Diabetes mellitus and risk of cause-specific death
N Engl J Med 2011; 364:829-41
Most of us associate diabetes with cardiovascular morbidity; however it appears that the situation is much more complex. Hazard ratios were studied for cause-specific death, according to baseline diabetes status or fasting glucose level for 123,205 deaths among 820,900 people in 97 studies.
After adjustment for age, smoking status and BMI, hazard ratios for people with diabetes compared with those without diabetes were 1.8 for death from any cause, 1.25 for death from cancer, 2.32 for vascular causes, and 1.73 from death from other causes. Diabetes was moderately associated with cancers of the liver, pancreas, ovary, colorectum, lung, bladder and breast, and a variety of other diseases including renal and liver disease, pneumonia, mental disorder and intentional self harm.
The authors found that a 50-year-old with diabetes died, on average, six years earlier than a non-diabetic counterpart, with about 40 per cent of the survival difference attributable to non-vascular deaths.
Internet-based CBT for health anxiety
Br J Psychiatry 2011; 198: 230-6
It is known that cognitive behavioural therapy (CBT) is an effective treatment for hypochondriasis, however trained therapists are scarce and treatment is labour-intensive. Internet resources, on the other hand are widely available. This Swedish RCT was conducted to compare internet-based CBT (n=40) with an attention-control condition (n=41) for patients with hypochondriasis.
Participants were recruited by referral from psychiatrists and primary care, and self-referred. After fulfilling eligibility criteria and assessment by a psychologist, participants were randomised. The internet group underwent CBT using a modular programme over 12 weeks and mindfulness training. The control group engaged in a computer-based discussion forum.
Internet CBT made large and superior improvements compared with the control group. This should increase the accessibility of treatment for this form of anxiety.
The two-thumb method in neonatal resuscitation
Arch Dis Child Fetal Neonatal 2011; 96: f99-f101
At present, resuscitation protocols allow chest compressions using either index fingers or thumbs in neonates. As manual compression achieves only a fraction of cardiac output compared with natural contraction, the correct technique is vital. This American trial involved 25 physicians and neonatal nurses. Using a manikin, they were filmed giving chest compressions for one minute, followed by two minutes of compressions using a 3:1 compression-to- ventilation ratio using one method followed by the other.
Using the thumb technique, greater depth of compression was achieved. The compression depth was more consistent and correct positioning was achieved more often using the thumb technique (21/25 versus 3/25).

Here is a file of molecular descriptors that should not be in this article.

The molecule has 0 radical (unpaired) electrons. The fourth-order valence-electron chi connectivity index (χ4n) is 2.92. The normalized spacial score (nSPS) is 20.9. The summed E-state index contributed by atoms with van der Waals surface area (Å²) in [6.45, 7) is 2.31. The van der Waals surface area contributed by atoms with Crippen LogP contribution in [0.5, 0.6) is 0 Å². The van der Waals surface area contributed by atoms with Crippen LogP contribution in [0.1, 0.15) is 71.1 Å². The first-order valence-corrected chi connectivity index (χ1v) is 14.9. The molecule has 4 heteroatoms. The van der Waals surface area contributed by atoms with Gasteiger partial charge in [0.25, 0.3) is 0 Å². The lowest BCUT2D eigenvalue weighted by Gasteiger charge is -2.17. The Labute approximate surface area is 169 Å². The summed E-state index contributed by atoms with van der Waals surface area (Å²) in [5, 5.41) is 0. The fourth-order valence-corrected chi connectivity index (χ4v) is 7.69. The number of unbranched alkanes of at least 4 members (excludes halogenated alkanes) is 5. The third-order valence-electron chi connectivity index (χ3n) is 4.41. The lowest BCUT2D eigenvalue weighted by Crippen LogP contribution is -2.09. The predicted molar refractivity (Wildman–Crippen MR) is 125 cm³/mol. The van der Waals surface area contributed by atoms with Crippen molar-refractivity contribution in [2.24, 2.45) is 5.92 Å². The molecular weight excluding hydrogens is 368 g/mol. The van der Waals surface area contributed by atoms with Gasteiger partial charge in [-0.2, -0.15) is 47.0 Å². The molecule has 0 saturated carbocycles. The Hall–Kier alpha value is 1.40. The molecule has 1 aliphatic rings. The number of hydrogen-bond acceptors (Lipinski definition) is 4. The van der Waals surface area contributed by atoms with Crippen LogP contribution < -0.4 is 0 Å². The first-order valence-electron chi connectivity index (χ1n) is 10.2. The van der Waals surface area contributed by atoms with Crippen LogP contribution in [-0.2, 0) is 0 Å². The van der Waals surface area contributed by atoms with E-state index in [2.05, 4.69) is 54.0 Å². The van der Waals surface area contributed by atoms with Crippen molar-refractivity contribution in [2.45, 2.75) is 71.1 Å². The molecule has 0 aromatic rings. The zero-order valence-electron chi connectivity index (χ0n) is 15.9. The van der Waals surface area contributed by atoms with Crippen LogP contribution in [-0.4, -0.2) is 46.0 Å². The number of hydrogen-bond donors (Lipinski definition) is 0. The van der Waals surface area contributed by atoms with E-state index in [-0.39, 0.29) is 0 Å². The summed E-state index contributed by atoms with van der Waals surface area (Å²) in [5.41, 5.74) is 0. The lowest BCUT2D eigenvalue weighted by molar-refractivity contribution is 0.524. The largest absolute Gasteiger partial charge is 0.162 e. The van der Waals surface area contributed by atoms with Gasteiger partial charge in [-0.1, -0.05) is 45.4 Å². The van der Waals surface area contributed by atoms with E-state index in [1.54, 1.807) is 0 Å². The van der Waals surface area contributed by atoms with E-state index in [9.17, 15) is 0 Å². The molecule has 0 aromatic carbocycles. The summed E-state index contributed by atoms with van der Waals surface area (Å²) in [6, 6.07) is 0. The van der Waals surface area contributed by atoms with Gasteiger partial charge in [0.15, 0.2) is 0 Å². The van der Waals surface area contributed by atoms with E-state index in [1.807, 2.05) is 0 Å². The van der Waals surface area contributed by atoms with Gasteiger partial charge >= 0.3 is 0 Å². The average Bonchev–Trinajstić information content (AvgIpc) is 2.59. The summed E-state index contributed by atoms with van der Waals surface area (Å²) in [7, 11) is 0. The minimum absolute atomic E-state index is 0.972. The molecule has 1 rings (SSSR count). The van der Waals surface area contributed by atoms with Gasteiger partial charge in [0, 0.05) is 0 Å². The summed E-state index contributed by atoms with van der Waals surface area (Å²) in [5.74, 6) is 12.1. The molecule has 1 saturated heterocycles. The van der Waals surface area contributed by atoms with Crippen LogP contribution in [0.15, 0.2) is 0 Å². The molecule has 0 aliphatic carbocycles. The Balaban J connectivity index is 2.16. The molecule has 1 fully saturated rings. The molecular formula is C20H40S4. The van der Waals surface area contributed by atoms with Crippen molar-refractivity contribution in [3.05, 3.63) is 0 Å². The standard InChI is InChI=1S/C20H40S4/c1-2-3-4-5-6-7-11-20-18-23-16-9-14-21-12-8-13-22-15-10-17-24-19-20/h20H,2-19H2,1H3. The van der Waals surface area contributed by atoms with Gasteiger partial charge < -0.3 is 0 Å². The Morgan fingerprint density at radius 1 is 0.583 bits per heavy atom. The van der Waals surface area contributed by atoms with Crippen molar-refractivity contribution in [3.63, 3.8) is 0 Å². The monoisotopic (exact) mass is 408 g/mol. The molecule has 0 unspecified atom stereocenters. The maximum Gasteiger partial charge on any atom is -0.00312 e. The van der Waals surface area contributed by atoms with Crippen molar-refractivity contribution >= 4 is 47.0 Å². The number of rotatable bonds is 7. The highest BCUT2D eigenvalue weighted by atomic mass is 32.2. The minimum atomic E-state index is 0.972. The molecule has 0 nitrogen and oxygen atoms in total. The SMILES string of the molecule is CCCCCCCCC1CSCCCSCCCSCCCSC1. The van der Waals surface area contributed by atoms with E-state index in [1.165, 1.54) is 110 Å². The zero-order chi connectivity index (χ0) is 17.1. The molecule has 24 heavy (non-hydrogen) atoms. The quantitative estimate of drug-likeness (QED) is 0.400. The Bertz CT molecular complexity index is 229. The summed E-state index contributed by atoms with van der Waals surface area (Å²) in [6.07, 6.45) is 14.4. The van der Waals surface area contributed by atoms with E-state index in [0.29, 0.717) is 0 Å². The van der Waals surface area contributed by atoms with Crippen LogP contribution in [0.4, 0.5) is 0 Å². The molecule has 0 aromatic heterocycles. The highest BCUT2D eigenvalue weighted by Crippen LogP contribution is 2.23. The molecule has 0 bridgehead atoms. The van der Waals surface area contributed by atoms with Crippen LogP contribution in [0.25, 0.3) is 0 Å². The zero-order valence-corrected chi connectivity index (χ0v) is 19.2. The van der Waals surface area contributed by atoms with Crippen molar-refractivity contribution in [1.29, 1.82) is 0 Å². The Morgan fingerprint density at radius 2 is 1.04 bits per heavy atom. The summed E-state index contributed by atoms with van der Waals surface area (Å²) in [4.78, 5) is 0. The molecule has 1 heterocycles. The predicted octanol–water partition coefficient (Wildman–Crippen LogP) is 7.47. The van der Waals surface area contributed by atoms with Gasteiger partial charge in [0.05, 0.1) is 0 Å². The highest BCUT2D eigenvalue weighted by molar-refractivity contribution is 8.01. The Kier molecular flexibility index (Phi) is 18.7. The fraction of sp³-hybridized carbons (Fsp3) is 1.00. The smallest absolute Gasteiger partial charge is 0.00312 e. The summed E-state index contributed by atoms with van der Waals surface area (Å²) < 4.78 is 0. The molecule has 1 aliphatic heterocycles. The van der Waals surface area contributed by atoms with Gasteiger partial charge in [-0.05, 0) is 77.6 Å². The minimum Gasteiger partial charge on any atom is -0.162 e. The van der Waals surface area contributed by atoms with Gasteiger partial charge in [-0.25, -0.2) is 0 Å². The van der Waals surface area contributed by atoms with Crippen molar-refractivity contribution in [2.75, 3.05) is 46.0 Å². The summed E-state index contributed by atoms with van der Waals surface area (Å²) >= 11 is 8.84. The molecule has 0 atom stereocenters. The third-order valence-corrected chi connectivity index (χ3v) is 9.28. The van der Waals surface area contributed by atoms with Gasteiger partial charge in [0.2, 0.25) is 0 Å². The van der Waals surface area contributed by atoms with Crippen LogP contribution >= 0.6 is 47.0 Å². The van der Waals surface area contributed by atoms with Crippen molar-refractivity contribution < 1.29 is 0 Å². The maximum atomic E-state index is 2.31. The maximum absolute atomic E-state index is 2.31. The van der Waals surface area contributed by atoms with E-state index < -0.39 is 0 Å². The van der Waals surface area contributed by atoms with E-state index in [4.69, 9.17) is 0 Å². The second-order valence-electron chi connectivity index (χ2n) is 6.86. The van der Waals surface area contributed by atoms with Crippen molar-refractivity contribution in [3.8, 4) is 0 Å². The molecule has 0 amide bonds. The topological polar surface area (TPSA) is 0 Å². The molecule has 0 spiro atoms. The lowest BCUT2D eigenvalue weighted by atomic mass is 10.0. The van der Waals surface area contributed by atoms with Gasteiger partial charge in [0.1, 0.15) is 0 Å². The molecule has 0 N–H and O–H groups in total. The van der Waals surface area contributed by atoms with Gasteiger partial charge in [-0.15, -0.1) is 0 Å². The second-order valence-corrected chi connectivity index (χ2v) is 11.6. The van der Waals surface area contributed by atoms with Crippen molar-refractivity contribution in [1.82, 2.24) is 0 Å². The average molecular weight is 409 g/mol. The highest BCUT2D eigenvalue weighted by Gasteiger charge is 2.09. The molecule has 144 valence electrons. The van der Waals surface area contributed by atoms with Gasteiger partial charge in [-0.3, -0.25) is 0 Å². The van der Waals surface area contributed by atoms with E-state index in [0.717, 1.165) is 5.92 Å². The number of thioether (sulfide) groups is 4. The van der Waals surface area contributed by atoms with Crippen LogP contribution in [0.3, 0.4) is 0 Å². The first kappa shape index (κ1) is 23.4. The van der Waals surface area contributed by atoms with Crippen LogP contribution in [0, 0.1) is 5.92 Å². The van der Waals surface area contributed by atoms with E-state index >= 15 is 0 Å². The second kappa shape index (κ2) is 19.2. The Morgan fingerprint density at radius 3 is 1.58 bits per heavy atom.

It is important to have a clearly defined protocol using best practice, and this study has added valuable, potentially life-saving data.
Efficacy of treatment for atopic eczema
Br J Dermatol 2011; 164: 415-28
We are all aware of patients with eczema who go from one exacerbation to another, seemingly unresponsive to emollients. Current research suggests that intermittient treatment with a corticosteroid or tacrolimus may reduce exacerbations with less damage to the skin than constant application of a steroid.
This systematic review involved eight RCTs which reported on the efficacy of interval topical tacrolimus (3), fluticasone propionate (4) and methylprednisolone aceponate(1).
Meta-analysis of the data suggests all treatments are more effective than the vehicle (inactive components of the cream), and that fluticasone may be more effective than the others, though there are no long-term safety data for this approach.
Continued cannabis use and risk of psychotic symptoms
BMJ 2011; 342:d738
It is known that cannabis is associated with an increased risk of psychotic disorder.
This German study aimed to determine whether cannabis use is associated with the risk of later incident psychotic symptoms, and whether continued use increases the persistence of these symptoms.
The baseline cohort was 3,021 14- to 24-year-olds. Follow-up data collections were carried out at 1.6 years, 3.5 years and 8.4 years. Cannabis use and psychotic symptom prevalence were assessed using a validated method. A total of 1,923 participants were included in the analysis.
In participants who had no psychotic symptoms at the outset and never used cannabis, subsequent use increased the risk of psychotic symptoms later (odds ratio 1.9).
Continued use of cannabis increased the risk of persistence of these symptoms.
It appears, therefore, that we should continue to make strenuous efforts to discourage cannabis use, particularly in very young patients and those with mental health problems.
Diagnostic value of presenting symptoms for meningococcal disease
Br J Gen Pract 2011; 61 e97-e104
The aim of this study was to determine which symptoms might be useful in discriminating between meningococcal disease and other infections in primary care. The study population was 1,212 children under 16 presenting to their GP with acute illness, 407 with reported fever. Symptoms were determined by a point-of-contact symptom questionnaire. The symptom frequencies were then compared with the pre-admission symptoms of 345 children with meningococcal disease.
Symptoms strongly suggestive of meningitis were: confusion, leg pain, photophobia, rash and neck pain/stiffness. Headache and pale colour occurred but were not discriminatory.
Some of these symptoms are well known characteristics of meningitis, whereas leg pain is less well known. The authors make the point that these symptoms should be specifically asked about, particularly out-of-hours, and should prompt a face-to-face consultation.
- Dr Glenesk is a GP in Aberdeen and a member of our team who regularly review the journals
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